It's been a busy few days at NeurIPS 2020 so far with all manner of talks, workshops, tutorials and socials on offer. This selection of tweets gives a flavour of the various events and discussions taking place. Go watch it right now, you won't regret it! Interesting talk by Chris Bishop at #NeurIPS2020 Basic or Applied research is not a 1D space. Next up at #NeurIPS2020: Shafi Goldwasser presenting on three works about privacy, verifiability, and robustness in machine learning.
The first week of the 35th conference on Neural Information Processing Systems (NeurIPS2021) saw eight fascinating invited talks, tutorials, affinity group workshops, and a new datasets and benchmarks track. There were also poster sessions, oral sessions, competitions, demonstrations, and more. With this compilation of tweets, we look back on the week. "The greatest violence is the product of remoteness from reality" – a great talk by Mary L. Gray, The Banality of Scale: A Theory on the Limits of Modeling Bias and Fairness Frameworks for Social Justice (and other lessons from the Pandemic) at #NeurIPS2021 'How duolingo uses AI to Asses, Engage and Teach Better' session @NeurIPSConf is . The final #NeurIPS2021 keynote starts soon! Radhika Nagpal will speak about "The Collective Intelligence of Army Ants, and the Robots They Inspire" at 15:00 GMT (10am EST).https://t.co/hSBUpuwUI8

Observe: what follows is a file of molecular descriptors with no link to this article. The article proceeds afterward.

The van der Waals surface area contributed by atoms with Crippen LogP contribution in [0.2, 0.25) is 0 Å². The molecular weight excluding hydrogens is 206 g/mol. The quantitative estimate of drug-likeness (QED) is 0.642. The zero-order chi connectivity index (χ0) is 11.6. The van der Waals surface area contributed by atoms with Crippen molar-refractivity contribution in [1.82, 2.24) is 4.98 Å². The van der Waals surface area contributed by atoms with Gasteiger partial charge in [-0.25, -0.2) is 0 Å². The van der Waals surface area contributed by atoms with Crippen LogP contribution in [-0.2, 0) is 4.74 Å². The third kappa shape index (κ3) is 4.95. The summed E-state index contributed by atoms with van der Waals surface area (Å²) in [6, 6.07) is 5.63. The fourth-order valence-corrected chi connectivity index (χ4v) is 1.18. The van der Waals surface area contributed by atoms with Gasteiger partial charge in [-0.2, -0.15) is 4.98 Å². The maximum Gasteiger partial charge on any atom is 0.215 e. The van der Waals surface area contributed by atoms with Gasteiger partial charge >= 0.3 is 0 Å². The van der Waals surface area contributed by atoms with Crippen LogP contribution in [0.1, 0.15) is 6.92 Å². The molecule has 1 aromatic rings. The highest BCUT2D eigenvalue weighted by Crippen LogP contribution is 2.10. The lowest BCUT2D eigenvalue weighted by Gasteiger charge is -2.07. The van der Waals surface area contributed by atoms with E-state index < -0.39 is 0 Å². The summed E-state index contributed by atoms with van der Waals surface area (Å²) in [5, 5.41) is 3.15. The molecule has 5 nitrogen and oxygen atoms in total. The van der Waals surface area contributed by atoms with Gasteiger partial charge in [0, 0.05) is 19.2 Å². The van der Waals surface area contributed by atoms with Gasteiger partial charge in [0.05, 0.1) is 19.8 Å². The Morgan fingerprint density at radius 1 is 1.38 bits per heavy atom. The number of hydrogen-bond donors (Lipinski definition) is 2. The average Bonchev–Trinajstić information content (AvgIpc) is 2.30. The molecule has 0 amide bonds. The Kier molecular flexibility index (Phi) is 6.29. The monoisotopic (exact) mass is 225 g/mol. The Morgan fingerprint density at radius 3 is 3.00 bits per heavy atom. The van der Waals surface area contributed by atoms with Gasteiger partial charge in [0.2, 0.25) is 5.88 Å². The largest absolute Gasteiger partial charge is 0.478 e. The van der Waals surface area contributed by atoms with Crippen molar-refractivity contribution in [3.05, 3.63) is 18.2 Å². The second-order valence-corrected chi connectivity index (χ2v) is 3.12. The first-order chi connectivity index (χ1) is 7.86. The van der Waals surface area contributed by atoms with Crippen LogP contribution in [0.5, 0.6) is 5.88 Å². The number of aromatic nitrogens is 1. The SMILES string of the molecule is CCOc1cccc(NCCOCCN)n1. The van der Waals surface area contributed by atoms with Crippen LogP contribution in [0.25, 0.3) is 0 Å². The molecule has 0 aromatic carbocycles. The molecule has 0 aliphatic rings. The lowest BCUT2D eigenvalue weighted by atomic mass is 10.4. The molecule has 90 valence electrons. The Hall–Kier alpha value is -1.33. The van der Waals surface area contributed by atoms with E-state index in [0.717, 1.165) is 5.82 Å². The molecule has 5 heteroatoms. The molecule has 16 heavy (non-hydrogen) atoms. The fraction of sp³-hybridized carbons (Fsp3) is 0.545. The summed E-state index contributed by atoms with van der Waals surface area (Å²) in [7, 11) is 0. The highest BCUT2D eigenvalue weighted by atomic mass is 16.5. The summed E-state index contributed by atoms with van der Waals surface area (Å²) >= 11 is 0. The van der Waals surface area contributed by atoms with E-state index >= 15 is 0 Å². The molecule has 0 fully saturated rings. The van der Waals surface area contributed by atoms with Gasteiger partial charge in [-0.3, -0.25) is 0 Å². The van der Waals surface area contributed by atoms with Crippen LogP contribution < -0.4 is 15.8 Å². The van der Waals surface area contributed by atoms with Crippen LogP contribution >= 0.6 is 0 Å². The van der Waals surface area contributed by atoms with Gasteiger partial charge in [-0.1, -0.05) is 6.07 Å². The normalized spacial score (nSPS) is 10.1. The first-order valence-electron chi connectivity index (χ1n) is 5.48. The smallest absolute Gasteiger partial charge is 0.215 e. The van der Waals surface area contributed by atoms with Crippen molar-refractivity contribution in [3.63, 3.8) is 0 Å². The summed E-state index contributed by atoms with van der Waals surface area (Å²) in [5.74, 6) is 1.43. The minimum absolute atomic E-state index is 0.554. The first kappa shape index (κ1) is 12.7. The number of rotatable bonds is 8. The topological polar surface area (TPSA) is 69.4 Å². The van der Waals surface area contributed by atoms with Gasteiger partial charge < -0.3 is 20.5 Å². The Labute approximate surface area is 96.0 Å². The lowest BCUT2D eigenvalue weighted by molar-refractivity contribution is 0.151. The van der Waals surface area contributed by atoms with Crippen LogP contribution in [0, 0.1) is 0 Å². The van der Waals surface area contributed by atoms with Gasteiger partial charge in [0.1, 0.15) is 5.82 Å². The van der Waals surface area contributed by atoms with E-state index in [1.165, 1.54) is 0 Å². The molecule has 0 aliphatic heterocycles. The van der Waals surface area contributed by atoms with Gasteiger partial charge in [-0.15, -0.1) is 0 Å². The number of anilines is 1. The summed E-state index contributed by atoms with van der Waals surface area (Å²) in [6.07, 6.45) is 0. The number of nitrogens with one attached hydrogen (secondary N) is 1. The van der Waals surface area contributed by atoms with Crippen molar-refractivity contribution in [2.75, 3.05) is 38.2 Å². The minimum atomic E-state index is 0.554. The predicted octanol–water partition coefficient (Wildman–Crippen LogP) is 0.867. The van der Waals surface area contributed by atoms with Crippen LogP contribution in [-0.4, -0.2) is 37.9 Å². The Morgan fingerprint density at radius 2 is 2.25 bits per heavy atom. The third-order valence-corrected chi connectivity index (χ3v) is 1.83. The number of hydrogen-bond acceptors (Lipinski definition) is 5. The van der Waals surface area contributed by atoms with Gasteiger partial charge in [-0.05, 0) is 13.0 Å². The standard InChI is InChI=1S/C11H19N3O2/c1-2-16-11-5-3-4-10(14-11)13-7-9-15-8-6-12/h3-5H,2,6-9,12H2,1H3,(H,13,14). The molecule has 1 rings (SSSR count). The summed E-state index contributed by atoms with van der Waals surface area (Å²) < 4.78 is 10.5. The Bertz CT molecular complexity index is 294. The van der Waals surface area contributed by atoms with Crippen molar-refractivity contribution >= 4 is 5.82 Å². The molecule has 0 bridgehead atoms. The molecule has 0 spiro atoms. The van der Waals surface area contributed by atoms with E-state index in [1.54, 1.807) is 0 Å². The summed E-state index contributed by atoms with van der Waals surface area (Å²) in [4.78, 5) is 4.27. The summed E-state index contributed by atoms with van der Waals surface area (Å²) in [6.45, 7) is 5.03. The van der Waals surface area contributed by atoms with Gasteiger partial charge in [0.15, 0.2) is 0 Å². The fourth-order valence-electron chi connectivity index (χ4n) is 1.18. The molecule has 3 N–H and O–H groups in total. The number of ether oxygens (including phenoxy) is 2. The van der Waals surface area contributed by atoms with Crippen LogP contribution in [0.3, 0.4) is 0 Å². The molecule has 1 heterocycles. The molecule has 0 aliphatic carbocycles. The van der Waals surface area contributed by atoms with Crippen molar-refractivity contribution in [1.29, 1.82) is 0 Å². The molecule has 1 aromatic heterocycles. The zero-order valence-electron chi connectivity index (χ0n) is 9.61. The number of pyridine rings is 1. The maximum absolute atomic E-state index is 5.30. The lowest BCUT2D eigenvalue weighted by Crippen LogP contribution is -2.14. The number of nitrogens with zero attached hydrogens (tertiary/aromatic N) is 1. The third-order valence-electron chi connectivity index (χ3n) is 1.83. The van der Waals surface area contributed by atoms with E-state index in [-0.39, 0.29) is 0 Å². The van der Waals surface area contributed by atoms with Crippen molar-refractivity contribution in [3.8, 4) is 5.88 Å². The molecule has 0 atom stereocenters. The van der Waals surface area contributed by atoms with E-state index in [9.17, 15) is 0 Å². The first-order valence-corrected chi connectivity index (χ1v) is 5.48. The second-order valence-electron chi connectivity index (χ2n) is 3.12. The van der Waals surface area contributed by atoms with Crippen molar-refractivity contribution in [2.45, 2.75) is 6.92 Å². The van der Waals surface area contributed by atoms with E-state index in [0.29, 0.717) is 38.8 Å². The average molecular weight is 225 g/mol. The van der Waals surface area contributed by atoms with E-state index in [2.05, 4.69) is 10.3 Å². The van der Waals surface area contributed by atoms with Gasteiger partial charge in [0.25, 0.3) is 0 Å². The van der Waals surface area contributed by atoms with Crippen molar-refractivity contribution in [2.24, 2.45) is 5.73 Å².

The world's most prestigious machine learning conference wraps up in Vancouver this weekend. Synced takes a look at the numbers associated with NeurIPS 2019. This year marked the 33rd annual NeurIPS conference. Communication Co-chair Michael Littman told attendees: "This year is only the third time NeurIPS has had a formal relationship with the press. Also, there were 3 awards -- Outstanding Paper, Outstanding New Directions Paper, and Test of Time.
NeurIPS 2019, the latest incarnation of the Neural Information Processing Systems conference, wrapped up just over a week ago. Multiple great blog posts have already summarized various talks and key trends, so the goal of this piece is more humble: to reflect on the experience of attending the conference, and in particular whether its vast size is harmful to its purpose as a research conference. Thirteen thousand attendees, 1,428 accepted papers, and 57 workshops vast. This is 9 minutes condensed down to 15 seconds, and this is not even close to all the attendees! Is that a Rolling Stones concert?